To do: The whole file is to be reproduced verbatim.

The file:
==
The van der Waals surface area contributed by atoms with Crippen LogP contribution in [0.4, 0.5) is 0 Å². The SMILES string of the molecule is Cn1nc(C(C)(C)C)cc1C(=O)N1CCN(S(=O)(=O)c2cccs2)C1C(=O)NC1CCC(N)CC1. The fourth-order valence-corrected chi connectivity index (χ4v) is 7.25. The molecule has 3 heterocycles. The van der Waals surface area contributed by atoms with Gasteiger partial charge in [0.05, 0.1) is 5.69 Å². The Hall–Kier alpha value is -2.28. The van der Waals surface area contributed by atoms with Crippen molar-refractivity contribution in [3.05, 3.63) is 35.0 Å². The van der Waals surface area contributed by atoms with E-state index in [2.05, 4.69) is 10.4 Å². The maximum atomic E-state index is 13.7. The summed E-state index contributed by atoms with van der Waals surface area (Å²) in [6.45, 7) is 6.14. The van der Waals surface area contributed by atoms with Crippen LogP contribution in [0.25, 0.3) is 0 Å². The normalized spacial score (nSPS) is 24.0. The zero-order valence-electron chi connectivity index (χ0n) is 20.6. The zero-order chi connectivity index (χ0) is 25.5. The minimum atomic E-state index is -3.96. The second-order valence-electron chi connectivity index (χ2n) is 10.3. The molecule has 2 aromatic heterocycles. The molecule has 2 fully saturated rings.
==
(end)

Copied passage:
The van der Waals surface area contributed by atoms with Crippen LogP contribution in [0.4, 0.5) is 0 Å². The SMILES string of the molecule is Cn1nc(C(C)(C)C)cc1C(=O)N1CCN(S(=O)(=O)c2cccs2)C1C(=O)NC1CCC(N)CC1. The fourth-order valence-corrected chi connectivity index (χ4v) is 7.25. The molecule has 3 heterocycles. The van der Waals surface area contributed by atoms with Gasteiger partial charge in [0.05, 0.1) is 5.69 Å². The Hall–Kier alpha value is -2.28. The van der Waals surface area contributed by atoms with Crippen molar-refractivity contribution in [3.05, 3.63) is 35.0 Å². The van der Waals surface area contributed by atoms with E-state index in [2.05, 4.69) is 10.4 Å². The maximum atomic E-state index is 13.7. The summed E-state index contributed by atoms with van der Waals surface area (Å²) in [6.45, 7) is 6.14. The van der Waals surface area contributed by atoms with Crippen LogP contribution in [0.25, 0.3) is 0 Å². The normalized spacial score (nSPS) is 24.0. The zero-order valence-electron chi connectivity index (χ0n) is 20.6. The zero-order chi connectivity index (χ0) is 25.5. The minimum atomic E-state index is -3.96. The second-order valence-electron chi connectivity index (χ2n) is 10.3. The molecule has 2 aromatic heterocycles. The molecule has 2 fully saturated rings.